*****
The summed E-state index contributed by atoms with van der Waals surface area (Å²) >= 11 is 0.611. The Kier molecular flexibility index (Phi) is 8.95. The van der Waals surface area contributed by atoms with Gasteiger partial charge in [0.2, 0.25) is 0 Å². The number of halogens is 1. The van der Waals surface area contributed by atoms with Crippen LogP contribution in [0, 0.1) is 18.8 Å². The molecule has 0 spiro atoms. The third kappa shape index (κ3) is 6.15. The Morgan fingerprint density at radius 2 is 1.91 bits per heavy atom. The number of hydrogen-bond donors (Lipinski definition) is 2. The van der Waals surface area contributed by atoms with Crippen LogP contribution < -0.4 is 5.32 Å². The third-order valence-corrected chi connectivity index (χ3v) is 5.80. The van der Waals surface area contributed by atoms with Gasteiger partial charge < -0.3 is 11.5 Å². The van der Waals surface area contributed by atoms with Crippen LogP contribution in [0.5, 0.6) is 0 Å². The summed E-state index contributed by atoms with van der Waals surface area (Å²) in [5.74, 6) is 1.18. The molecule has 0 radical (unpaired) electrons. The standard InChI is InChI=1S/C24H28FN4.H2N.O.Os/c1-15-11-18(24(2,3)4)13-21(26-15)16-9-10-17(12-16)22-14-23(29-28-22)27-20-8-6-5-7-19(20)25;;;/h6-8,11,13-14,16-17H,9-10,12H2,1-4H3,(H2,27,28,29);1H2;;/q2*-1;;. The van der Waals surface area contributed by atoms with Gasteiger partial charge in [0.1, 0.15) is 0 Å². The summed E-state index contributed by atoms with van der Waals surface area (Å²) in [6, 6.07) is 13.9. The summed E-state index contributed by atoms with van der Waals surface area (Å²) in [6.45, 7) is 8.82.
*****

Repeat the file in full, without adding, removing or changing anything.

The summed E-state index contributed by atoms with van der Waals surface area (Å²) >= 11 is 0.611. The Kier molecular flexibility index (Phi) is 8.95. The van der Waals surface area contributed by atoms with Gasteiger partial charge in [0.2, 0.25) is 0 Å². The number of halogens is 1. The van der Waals surface area contributed by atoms with Crippen LogP contribution in [0, 0.1) is 18.8 Å². The molecule has 0 spiro atoms. The third kappa shape index (κ3) is 6.15. The Morgan fingerprint density at radius 2 is 1.91 bits per heavy atom. The number of hydrogen-bond donors (Lipinski definition) is 2. The van der Waals surface area contributed by atoms with Crippen LogP contribution < -0.4 is 5.32 Å². The third-order valence-corrected chi connectivity index (χ3v) is 5.80. The van der Waals surface area contributed by atoms with Gasteiger partial charge < -0.3 is 11.5 Å². The van der Waals surface area contributed by atoms with Crippen LogP contribution in [0.5, 0.6) is 0 Å². The summed E-state index contributed by atoms with van der Waals surface area (Å²) in [5.74, 6) is 1.18. The molecule has 0 radical (unpaired) electrons. The standard InChI is InChI=1S/C24H28FN4.H2N.O.Os/c1-15-11-18(24(2,3)4)13-21(26-15)16-9-10-17(12-16)22-14-23(29-28-22)27-20-8-6-5-7-19(20)25;;;/h6-8,11,13-14,16-17H,9-10,12H2,1-4H3,(H2,27,28,29);1H2;;/q2*-1;;. The van der Waals surface area contributed by atoms with Gasteiger partial charge in [0.1, 0.15) is 0 Å². The summed E-state index contributed by atoms with van der Waals surface area (Å²) in [6, 6.07) is 13.9. The summed E-state index contributed by atoms with van der Waals surface area (Å²) in [6.45, 7) is 8.82.